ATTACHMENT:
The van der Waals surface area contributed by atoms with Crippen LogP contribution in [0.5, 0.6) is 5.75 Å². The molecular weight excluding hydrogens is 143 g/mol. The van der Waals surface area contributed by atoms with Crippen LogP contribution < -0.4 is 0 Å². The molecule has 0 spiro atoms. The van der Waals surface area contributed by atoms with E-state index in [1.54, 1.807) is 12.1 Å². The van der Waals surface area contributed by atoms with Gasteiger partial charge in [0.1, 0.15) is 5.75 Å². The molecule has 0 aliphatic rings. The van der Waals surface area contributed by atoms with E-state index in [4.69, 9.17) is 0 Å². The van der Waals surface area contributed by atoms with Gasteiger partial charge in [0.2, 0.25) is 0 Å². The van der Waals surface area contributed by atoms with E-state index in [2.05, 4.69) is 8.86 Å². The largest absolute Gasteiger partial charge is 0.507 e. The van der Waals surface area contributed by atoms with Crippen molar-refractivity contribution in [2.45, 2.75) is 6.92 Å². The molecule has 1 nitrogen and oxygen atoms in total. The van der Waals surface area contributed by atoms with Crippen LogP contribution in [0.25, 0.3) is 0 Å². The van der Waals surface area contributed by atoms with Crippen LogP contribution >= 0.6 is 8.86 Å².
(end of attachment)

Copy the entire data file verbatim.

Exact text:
The van der Waals surface area contributed by atoms with Crippen LogP contribution in [0.5, 0.6) is 5.75 Å². The molecular weight excluding hydrogens is 143 g/mol. The van der Waals surface area contributed by atoms with Crippen LogP contribution < -0.4 is 0 Å². The molecule has 0 spiro atoms. The van der Waals surface area contributed by atoms with E-state index in [1.54, 1.807) is 12.1 Å². The van der Waals surface area contributed by atoms with Gasteiger partial charge in [0.1, 0.15) is 5.75 Å². The molecule has 0 aliphatic rings. The van der Waals surface area contributed by atoms with E-state index in [4.69, 9.17) is 0 Å². The van der Waals surface area contributed by atoms with Gasteiger partial charge in [0.2, 0.25) is 0 Å². The van der Waals surface area contributed by atoms with E-state index in [2.05, 4.69) is 8.86 Å². The largest absolute Gasteiger partial charge is 0.507 e. The van der Waals surface area contributed by atoms with Crippen molar-refractivity contribution in [2.45, 2.75) is 6.92 Å². The molecule has 1 nitrogen and oxygen atoms in total. The van der Waals surface area contributed by atoms with Crippen LogP contribution in [0.25, 0.3) is 0 Å². The van der Waals surface area contributed by atoms with Crippen LogP contribution >= 0.6 is 8.86 Å².